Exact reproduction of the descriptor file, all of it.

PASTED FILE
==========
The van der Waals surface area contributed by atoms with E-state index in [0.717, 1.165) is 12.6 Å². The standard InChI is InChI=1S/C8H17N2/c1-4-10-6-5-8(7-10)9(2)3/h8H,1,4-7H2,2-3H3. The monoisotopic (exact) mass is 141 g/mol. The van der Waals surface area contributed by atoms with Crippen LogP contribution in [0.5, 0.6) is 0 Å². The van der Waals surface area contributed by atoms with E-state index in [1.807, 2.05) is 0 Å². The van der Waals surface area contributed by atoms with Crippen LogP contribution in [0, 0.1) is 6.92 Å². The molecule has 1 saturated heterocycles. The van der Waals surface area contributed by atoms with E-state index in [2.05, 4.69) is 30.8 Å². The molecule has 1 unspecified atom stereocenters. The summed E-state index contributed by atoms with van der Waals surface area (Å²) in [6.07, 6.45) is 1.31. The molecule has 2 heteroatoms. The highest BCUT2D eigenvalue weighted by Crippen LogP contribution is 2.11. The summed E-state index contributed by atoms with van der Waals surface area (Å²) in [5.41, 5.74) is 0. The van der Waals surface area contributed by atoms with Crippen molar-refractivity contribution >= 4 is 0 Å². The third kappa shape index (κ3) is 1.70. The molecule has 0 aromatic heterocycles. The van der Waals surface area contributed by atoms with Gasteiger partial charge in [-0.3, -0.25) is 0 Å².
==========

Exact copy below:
The van der Waals surface area contributed by atoms with E-state index in [0.717, 1.165) is 12.6 Å². The standard InChI is InChI=1S/C8H17N2/c1-4-10-6-5-8(7-10)9(2)3/h8H,1,4-7H2,2-3H3. The monoisotopic (exact) mass is 141 g/mol. The van der Waals surface area contributed by atoms with Crippen LogP contribution in [0.5, 0.6) is 0 Å². The van der Waals surface area contributed by atoms with E-state index in [1.807, 2.05) is 0 Å². The van der Waals surface area contributed by atoms with Crippen LogP contribution in [0, 0.1) is 6.92 Å². The molecule has 1 saturated heterocycles. The van der Waals surface area contributed by atoms with E-state index in [2.05, 4.69) is 30.8 Å². The molecule has 1 unspecified atom stereocenters. The summed E-state index contributed by atoms with van der Waals surface area (Å²) in [6.07, 6.45) is 1.31. The molecule has 2 heteroatoms. The highest BCUT2D eigenvalue weighted by Crippen LogP contribution is 2.11. The summed E-state index contributed by atoms with van der Waals surface area (Å²) in [5.41, 5.74) is 0. The van der Waals surface area contributed by atoms with Crippen molar-refractivity contribution >= 4 is 0 Å². The third kappa shape index (κ3) is 1.70. The molecule has 0 aromatic heterocycles. The van der Waals surface area contributed by atoms with Gasteiger partial charge in [-0.3, -0.25) is 0 Å².